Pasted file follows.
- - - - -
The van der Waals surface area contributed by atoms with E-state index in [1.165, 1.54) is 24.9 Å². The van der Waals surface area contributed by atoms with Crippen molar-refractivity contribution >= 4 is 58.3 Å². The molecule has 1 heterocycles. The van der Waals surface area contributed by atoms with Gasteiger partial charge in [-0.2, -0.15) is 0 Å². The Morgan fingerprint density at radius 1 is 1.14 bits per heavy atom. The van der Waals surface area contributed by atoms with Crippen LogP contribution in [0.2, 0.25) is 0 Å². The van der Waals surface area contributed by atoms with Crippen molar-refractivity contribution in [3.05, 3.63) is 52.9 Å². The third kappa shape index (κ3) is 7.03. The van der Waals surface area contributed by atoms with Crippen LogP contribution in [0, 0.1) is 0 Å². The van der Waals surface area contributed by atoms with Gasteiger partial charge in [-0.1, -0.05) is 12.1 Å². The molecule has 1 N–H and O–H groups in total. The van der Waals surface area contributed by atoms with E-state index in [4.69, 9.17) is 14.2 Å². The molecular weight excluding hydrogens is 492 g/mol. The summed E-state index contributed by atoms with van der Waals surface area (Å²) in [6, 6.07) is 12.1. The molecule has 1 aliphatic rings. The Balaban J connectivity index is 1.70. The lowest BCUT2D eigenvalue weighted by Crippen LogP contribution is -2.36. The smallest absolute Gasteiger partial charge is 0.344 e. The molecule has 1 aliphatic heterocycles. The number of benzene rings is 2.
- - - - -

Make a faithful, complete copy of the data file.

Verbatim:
The van der Waals surface area contributed by atoms with E-state index in [1.165, 1.54) is 24.9 Å². The van der Waals surface area contributed by atoms with Crippen molar-refractivity contribution >= 4 is 58.3 Å². The molecule has 1 heterocycles. The van der Waals surface area contributed by atoms with Gasteiger partial charge in [-0.2, -0.15) is 0 Å². The Morgan fingerprint density at radius 1 is 1.14 bits per heavy atom. The van der Waals surface area contributed by atoms with Crippen LogP contribution in [0.2, 0.25) is 0 Å². The van der Waals surface area contributed by atoms with Crippen molar-refractivity contribution in [3.05, 3.63) is 52.9 Å². The third kappa shape index (κ3) is 7.03. The van der Waals surface area contributed by atoms with Crippen LogP contribution in [0, 0.1) is 0 Å². The van der Waals surface area contributed by atoms with Gasteiger partial charge in [-0.1, -0.05) is 12.1 Å². The molecule has 1 N–H and O–H groups in total. The van der Waals surface area contributed by atoms with E-state index in [4.69, 9.17) is 14.2 Å². The molecular weight excluding hydrogens is 492 g/mol. The summed E-state index contributed by atoms with van der Waals surface area (Å²) in [6, 6.07) is 12.1. The molecule has 1 aliphatic rings. The Balaban J connectivity index is 1.70. The lowest BCUT2D eigenvalue weighted by Crippen LogP contribution is -2.36. The smallest absolute Gasteiger partial charge is 0.344 e. The molecule has 1 aliphatic heterocycles. The number of benzene rings is 2.